There are a number of ways to answer that question, and one of them is this: Several hundred years ago scientists gave up looking for supernatural solutions to problems because the approach just did not work. Using magic spells and incantations to facilitate turning base metals into gold led nowhere. Assigning imaginary properties to different metals and combining based on these supposed properties to produce the property of gold was a fruitless endeavor. Only a rigid and pragmatic approach to the problem at hand paid back for the effort invested. Establishing a base of real-world knowledge and using that as a starting point for future exploration turned out to be immensely productive and satisfying to the mind, as well.

Another reason science and the practical world came to reject the supernatural was that it was finally absent from people’s lives. While people may have heard stories of miracles and may even have wished for miraculous answers to their problems, nobody could ever demonstrate that there was such a thing as the supernatural. Whenever we discovered a new and marvelous phenomenon or object, ultimately there was always an explanation for it in the natural world.

For over twenty years I, along with some friends, have underwritten a monetary prize for anybody who can demonstrate the supernatural (or the paranormal). The prize is part of a program called The North Texas Skeptics Paranormal Challenge and is currently at $12,000. We receive about a half dozen applicants every year, and so far nobody has ever gotten past the preliminary demonstration stage. We always ask claimants to show us something before we will take them seriously, and nobody has ever showed up with anything to demonstrate. To me the inability of anybody to demonstrate (or show) evidence of the supernatural is a strong argument that it does not exist.

I have been hoping somebody would ask me why scientists reject the supernatural, because I have in mind an answer that should illustrate the idea. It only takes a minute or so to explain by example:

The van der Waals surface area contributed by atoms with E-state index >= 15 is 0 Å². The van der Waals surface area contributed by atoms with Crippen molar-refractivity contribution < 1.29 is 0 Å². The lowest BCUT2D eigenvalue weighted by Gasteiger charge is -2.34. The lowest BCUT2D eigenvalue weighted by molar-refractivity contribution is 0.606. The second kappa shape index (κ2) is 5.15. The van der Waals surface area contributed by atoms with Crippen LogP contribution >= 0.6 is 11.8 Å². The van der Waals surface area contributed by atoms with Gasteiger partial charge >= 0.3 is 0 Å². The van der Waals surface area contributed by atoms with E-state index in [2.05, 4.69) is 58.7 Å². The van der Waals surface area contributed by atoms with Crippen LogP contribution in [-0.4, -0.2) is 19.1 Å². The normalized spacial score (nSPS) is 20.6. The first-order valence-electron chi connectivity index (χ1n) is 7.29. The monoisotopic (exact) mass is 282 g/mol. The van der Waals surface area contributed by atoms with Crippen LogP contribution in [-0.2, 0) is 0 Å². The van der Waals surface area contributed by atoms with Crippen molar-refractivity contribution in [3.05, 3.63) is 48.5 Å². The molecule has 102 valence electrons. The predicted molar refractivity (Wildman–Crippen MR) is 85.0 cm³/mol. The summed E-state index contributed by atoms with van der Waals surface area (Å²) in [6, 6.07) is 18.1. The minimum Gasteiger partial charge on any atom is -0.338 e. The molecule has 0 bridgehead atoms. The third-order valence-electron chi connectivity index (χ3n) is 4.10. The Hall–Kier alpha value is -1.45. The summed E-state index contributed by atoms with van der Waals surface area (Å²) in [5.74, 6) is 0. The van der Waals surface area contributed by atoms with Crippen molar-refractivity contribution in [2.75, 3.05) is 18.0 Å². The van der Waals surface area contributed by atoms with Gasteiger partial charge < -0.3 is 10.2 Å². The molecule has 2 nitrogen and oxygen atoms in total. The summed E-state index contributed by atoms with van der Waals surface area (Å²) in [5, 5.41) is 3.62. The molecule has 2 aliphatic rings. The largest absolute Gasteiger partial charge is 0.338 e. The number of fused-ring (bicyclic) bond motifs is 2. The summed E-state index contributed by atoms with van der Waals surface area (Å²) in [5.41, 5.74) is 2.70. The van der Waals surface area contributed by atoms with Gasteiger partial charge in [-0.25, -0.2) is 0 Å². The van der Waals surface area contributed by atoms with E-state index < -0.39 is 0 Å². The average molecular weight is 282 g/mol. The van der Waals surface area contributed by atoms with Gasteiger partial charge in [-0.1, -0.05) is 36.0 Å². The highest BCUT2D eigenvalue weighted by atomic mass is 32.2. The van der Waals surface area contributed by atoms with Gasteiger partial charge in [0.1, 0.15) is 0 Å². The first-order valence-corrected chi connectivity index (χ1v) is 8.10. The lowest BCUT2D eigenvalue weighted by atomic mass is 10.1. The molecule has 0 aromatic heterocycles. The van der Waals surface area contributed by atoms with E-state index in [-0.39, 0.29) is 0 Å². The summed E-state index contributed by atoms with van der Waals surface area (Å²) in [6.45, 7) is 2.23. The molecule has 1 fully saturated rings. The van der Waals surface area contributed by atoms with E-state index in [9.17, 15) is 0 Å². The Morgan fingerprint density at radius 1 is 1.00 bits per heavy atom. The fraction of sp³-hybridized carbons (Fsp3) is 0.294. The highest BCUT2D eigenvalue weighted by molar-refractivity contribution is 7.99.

The gold was locked in the vault, and when the vault was later opened, the gold was gone. How did this happen?

It is not possible that somebody cracked the combination lock, because the lock is the most modern and sophisticated design and has been deemed impossible to compromise without the combination.

It is not possible that somebody revealed the combination, because the combination is known to only one person, and that person is of impeccable character and would never participate in such a scheme.

Nobody surreptitiously obtained the combination to the vault and proceeded to use it to open the vault, because the combination was never written down.

Neither could the person holding the combination have stolen gold, because [1] his character is impeccable character (see above) and [2] he was closely watched all the time by other people of impeccable character and never went near the vault during the time the gold went missing.

The vault was not drilled out or blown open, because that would have left marks that could not be repaired, and the vault shows no sign of being attacked.

And so on.

The remaining possibility is that some supernatural process was involved:

1. A magic hand reached through the steel wall of the vault and withdrew the gold back through the steel wall.

2. The gold was dematerialized and then rematerialized outside the vault and into the hands of the thief.

3. A thief with amazing mental powers read the mind of the person with the combination and used the combination to open the vault.

Needless to say, all of these solutions to the puzzle will be rejected by any right-thinking detective, and other avenues will be investigated:

1. The person with the combination is not so honest as supposed, and he gave the combination to the thief.

2. The gold was never put into the vault. Those who said they put it there are lying.

3. The vault with the gold was taken away, and an identical vault was substituted, without the gold.

4. The vault design is not so impregnable, after all, and a clever thief cracked the combination and opened the vault.

Most rational people will agree with the argument I have put forward here, but an amazing portion of otherwise sensible people will argue that biological science must be treated differently. Whenever the matter has gone to legal arbitration, as in the court cases McLean vs. Arkansas Board of Education and Kitzmiller vs. Dover Area School District, it has been easy to demonstrate a religious motivation behind the actionable offense. (There seem to be a few with no apparent religious ax to grind, and David Berlinski stands out. With no outward religious leanings, Berlinski seems to be chiefly of a contrarian nature.) Also, the writings and actions of various proponents of creationism demonstrate a religious agenda. It quickly becomes apparent that advocates of supernatural explanations, especially with respect to areas that touch on religious beliefs, are allowing religious conviction to trump objectivity in these matters.

Some religious adherents and mainly creationists denounce scientist and writer Carl Sagan’s statement that “The cosmos is all that is or ever was or ever will be.” This leaves out a lot of stuff that these people hold dear, and they are never going to let go as long as there is a word that can be bent or a school board that can be coaxed. And that is why scientists and other skeptics will never be able to stand back from this confrontation of ideas.